VFX Producer Samuel Dubery and VFX Supervisor Kyle Goodsell explain how they created vast Neoclassical sculptures and a transformed London cityscape for the futuristic Amazon show

How did you become involved in this project?

BlueBolt became involved with the show through previous working relationships with the Production team who connected us with the US VFX Supervisor. Our initial role was to help plan and Supervise the entire UK shoot, followed by taking on a wide variation of work in Post.

How much planning and preparatory work did you do before the shoot?

We joined the show in January 2021, the shoot began in March. We were brought on early before shooting commenced to join production planning and begin meeting the shoot crew and executives. From there, we were involved in the planning led by the show VFX supervisor Jay Worth, along with Jonathan Nolan and Kilter Film productions.

What kind of involvement did you have during filming?

We covered all of the onset supervision and weekly running of the entire shoot under the leadership of Jay back in the USA, who would guide us on what was required for Post. Each week required specific planning, staffing and constant problem solving as the shoot and the schedule evolved with sets, locations coming and other department requirements. The show had a lot of location work at some incredible locations which provided exciting challenges for myself and the team. With an on set crew of seven, we needed to plan and supervise three stages, location work, night shoots, LED stages, aerial shoots and six weeks in North Carolina with a US based team.

Tell us about the thinking behind the futuristic London cityscape, the giant statues and the dilapidated buildings.

We were tasked with expanding upon early designs of these futuristic structures called “Airscrubbers” and incorporating new ideas into the design. Based on classical statue designs, the look of these structures needed to be elegant, but also have a practical function of cleaning the atmosphere of carbon over decades. As they did this, the carbon was deposited and refined in each statue with the blockiness being removed as they were built into their final statue form. It was a challenge with some of them being 5000 feet tall!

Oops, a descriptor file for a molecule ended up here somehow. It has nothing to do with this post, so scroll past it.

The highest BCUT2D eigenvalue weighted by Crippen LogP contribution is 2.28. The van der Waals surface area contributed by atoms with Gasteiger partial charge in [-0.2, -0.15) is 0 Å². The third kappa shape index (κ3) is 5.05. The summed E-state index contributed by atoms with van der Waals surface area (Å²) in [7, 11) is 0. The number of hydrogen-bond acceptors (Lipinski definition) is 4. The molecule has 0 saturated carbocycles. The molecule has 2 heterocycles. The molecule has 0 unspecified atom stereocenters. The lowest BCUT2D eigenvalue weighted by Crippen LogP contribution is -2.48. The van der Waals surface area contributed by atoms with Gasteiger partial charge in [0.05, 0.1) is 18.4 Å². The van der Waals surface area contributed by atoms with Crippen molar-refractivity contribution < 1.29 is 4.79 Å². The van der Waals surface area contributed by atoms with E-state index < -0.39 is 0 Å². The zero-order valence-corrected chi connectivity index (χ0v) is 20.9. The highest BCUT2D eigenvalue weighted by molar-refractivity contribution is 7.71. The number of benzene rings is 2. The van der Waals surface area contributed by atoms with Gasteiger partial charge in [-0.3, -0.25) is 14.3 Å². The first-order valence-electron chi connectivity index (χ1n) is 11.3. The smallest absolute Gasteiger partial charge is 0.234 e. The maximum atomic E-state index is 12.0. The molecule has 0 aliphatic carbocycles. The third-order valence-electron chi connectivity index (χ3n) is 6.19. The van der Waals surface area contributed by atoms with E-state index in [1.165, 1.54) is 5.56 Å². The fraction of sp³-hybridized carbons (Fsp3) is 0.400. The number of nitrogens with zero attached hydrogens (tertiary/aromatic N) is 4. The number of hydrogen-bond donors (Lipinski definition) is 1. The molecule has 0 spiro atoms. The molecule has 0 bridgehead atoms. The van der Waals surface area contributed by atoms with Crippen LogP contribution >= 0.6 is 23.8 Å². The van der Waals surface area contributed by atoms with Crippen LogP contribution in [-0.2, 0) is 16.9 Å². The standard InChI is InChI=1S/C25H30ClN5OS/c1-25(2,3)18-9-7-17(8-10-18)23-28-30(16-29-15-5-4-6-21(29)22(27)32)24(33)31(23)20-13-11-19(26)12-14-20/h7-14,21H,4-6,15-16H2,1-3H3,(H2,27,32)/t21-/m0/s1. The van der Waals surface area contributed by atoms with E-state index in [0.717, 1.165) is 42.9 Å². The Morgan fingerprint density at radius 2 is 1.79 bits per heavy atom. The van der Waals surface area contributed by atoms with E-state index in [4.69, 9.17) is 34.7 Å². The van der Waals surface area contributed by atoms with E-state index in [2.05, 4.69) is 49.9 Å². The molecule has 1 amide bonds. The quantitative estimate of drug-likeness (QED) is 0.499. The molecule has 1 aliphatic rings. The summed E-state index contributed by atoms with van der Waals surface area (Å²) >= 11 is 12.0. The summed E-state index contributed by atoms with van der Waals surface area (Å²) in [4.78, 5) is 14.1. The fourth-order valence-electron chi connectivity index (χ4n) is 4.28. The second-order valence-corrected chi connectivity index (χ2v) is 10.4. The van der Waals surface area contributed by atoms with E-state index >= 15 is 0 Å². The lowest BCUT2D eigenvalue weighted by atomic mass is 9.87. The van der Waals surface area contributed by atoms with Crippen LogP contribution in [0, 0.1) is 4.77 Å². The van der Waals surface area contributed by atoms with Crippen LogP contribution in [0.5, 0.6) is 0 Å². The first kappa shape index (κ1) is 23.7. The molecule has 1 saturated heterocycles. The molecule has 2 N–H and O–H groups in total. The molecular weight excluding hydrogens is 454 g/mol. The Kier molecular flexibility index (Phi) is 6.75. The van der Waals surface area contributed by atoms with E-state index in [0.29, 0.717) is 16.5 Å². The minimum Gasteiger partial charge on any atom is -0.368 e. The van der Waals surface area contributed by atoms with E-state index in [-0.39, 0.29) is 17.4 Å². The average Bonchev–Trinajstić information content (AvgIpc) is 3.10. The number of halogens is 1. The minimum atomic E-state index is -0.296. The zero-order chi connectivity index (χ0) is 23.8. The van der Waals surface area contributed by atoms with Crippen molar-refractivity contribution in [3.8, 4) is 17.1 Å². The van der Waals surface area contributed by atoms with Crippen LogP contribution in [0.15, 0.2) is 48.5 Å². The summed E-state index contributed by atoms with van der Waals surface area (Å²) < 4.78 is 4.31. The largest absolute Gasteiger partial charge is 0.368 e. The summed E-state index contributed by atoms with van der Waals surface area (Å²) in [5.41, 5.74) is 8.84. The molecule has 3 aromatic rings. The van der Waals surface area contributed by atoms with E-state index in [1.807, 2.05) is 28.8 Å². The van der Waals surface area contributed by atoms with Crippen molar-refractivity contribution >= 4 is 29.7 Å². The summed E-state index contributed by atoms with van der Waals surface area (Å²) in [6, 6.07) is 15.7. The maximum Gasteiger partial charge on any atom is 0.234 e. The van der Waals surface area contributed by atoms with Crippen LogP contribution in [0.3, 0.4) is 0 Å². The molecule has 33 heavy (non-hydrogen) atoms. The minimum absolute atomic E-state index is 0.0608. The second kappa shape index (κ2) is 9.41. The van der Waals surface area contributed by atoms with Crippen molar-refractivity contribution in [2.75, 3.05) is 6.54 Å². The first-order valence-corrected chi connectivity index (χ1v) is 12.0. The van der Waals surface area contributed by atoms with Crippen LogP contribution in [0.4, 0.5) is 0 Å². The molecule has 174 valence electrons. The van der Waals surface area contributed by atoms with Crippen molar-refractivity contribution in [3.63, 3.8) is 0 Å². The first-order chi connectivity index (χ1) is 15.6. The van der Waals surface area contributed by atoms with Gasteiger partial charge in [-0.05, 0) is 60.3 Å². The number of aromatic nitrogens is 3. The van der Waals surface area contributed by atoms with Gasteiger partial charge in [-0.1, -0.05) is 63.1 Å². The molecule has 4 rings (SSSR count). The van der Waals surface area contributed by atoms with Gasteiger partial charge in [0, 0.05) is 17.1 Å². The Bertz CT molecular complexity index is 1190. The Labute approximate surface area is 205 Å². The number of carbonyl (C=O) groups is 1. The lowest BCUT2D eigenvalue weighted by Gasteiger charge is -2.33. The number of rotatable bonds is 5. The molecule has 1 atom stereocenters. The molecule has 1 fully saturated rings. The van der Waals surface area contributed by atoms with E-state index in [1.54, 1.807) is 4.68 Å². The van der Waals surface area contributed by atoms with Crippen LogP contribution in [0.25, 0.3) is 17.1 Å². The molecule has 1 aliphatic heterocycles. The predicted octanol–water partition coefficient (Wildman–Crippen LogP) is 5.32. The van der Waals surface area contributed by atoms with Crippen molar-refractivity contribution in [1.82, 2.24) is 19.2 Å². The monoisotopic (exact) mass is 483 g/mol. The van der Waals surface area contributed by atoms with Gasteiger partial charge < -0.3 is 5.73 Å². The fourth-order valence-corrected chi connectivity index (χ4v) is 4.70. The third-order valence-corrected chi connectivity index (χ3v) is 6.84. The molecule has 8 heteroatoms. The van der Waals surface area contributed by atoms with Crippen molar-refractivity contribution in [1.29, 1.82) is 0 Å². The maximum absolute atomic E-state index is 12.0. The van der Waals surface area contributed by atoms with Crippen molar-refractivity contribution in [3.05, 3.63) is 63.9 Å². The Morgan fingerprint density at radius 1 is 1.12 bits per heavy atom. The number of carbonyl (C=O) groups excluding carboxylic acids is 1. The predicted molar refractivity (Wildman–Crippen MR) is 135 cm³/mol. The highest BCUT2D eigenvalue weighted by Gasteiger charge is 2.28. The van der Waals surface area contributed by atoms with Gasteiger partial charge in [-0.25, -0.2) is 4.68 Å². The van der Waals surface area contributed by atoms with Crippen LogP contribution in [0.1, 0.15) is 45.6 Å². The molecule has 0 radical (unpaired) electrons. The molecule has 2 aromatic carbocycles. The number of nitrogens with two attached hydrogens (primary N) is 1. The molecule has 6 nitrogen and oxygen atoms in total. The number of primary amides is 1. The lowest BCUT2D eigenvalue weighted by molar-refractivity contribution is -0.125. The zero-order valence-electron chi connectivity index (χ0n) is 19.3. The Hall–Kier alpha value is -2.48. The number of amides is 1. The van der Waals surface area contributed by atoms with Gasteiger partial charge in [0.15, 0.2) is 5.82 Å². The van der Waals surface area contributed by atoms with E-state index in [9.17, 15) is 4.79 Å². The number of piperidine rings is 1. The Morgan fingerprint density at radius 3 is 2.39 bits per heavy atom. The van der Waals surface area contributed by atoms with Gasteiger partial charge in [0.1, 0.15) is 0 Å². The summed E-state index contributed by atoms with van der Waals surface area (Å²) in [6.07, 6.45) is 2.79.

The statues were influenced by Neo-Classical sculptures, such as David, Athena, Venus, Doryphoros and Discobolus with Our CG lead, Dave Cook, concentrating heavily on the asset stages to make sure each statue was robust for changing lighting conditions between the many shots. After the statues were modelled the team developed a greebling process to procedurally grow the cubic nature you see on the statues in the show. Each statue had a set of rules around where the greeble would grow and by how much to make sure the application was aesthetically pleasing but made sense in a practical fashion. Two sets were made, one for day and one for night, with the night time versions referencing real lighting on statues seen in Japan, Brazil and the UK, it was quite a task with the statues being seen from so many views. There are actually two large rings of statues in a compass arrangement around the future London of the show. This is visible in some of the aerial shots.

The process for shooting the aerial plates began with tech vis from us. It allowed Jay, the Directors (Vincenzo Natali and Alrick Riley) and Jonathan Nolan to plan the scale and positions of the statues and where they would be seen from different views of London. We did this by placing the statues in a model of London and imitating flyby passes of locations visualising the speed and views a practical helicopter would be able to capture on the day.

The aerials were shot in November 2021 during early morning runs in a helicopter from outside London into the city. On the show there was a mantra of capturing practical footage as much as you can and it really pays off when you see the footage. It was a four day shoot with director Alrick Riley and we got extremely lucky with the weather on the first day. The sun was perfectly raking over low hanging mist on top of the city, the lighting mist and atmosphere you see is all in camera. Adding in our scrubbers really played into the show aesthetic of the statues scrubbing the air of carbon and the practical footage approach really benefited our scrubbers once added.